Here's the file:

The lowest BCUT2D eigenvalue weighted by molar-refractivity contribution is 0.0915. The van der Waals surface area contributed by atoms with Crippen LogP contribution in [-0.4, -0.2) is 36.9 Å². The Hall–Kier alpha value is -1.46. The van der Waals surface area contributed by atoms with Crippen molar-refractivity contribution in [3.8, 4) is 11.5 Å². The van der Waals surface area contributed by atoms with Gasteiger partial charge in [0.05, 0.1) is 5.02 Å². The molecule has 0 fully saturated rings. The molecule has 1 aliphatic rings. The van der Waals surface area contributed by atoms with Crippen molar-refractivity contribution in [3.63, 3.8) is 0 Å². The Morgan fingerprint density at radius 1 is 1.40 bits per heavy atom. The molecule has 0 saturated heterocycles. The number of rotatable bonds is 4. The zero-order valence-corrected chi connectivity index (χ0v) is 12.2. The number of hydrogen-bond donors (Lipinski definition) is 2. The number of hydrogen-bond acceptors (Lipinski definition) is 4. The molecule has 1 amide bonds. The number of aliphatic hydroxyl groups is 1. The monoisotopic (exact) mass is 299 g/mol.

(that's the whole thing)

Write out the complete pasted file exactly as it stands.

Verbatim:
The lowest BCUT2D eigenvalue weighted by molar-refractivity contribution is 0.0915. The van der Waals surface area contributed by atoms with Crippen LogP contribution in [-0.4, -0.2) is 36.9 Å². The Hall–Kier alpha value is -1.46. The van der Waals surface area contributed by atoms with Crippen molar-refractivity contribution in [3.8, 4) is 11.5 Å². The van der Waals surface area contributed by atoms with Gasteiger partial charge in [0.05, 0.1) is 5.02 Å². The molecule has 0 fully saturated rings. The molecule has 1 aliphatic rings. The van der Waals surface area contributed by atoms with Crippen molar-refractivity contribution in [3.63, 3.8) is 0 Å². The Morgan fingerprint density at radius 1 is 1.40 bits per heavy atom. The molecule has 0 saturated heterocycles. The number of rotatable bonds is 4. The zero-order valence-corrected chi connectivity index (χ0v) is 12.2. The number of hydrogen-bond donors (Lipinski definition) is 2. The number of hydrogen-bond acceptors (Lipinski definition) is 4. The molecule has 1 amide bonds. The number of aliphatic hydroxyl groups is 1. The monoisotopic (exact) mass is 299 g/mol.